Wednesday, April 23, 2008


From Kos
(I had to format to the rightto ge the table to turn out readable)

"One of the arguments the Clinton campaign is making to the supers, hoping they'll overturn the will of the voters, is that Obama can't win certain demographics. Yet looking at the exit poll numbers, it's clear that Obama has actually been making serious gains the past six weeks.

Obama's percent of the vote:
60 and older 28 38
White 34 38
White men 39 44
White women 31 34
Less than $50K 42 46
No college 40 38
College 51 49
Catholic 36 31
Protestant 36 53

What was a 10.5% win in demographically friendly Ohio has become an 8.6% win in similar Pennsylvania, except the state was even less black and with a much smaller youth voter population (Pennsylvania's seniors accounted for 32 percent of the electorate, compared to 23 percent in Ohio).

And, those gains were made despite the Wright controversy as well as manufactured bullshit about "bitter" and flag pins and whatnot.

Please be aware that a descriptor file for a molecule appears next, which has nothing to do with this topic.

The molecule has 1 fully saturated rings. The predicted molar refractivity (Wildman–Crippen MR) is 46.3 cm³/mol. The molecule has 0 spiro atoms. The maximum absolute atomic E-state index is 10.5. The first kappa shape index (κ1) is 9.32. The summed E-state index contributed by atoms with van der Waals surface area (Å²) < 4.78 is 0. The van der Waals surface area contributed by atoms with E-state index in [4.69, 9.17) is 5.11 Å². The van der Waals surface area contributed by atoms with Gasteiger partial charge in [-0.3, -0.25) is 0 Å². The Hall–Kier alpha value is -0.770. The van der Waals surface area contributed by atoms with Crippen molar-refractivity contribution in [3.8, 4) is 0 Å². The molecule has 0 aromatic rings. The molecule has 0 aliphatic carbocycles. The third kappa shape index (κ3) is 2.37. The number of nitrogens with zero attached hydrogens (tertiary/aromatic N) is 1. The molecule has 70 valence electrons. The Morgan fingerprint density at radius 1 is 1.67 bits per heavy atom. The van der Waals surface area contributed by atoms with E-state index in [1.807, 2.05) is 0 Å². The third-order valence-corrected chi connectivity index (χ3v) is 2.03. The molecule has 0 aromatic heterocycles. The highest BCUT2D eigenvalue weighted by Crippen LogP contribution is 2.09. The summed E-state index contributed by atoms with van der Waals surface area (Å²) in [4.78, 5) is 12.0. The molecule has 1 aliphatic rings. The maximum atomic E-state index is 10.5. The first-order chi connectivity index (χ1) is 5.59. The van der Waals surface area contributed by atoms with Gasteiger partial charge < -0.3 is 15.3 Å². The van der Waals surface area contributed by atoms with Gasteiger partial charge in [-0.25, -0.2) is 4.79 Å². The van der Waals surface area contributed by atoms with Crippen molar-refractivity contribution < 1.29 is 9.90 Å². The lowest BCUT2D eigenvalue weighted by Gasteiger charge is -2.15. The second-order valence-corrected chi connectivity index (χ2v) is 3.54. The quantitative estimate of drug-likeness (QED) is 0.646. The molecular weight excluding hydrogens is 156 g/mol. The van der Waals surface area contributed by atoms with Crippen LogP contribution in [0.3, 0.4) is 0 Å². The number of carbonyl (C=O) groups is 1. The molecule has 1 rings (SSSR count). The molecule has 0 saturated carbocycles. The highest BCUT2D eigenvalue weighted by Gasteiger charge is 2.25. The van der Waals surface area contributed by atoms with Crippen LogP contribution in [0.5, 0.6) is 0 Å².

On top of that, Obama has had to run against Hillary Clinton, against former President of the United States Bill Clinton, and against John McCain and the entire GOP apparatus, which has trained its guns on Obama hoping to give Clinton a boost.

Yet he continues to gain among most of Clinton's best demographics, is still raising more money, leads comfortably in delegates, leads comfortably in the popular vote, leads in states won, leads in the national polls, and does better in the head-to-head matchups against McCain.
So why should the supers spark an intra-party civil war by overturning the will of the electorate again?"

1 comment:

Leo said...

I have little confidence in the Clinton's willingness to fight fair. I would have to believe that the Clinton's are really twisting arms to change the will of super delegates over what seems to be will of the general Democratic Party.

While I disagree with Sen. Barack it would seem that he is the one person who legitimately offers change from the Democratic perspective.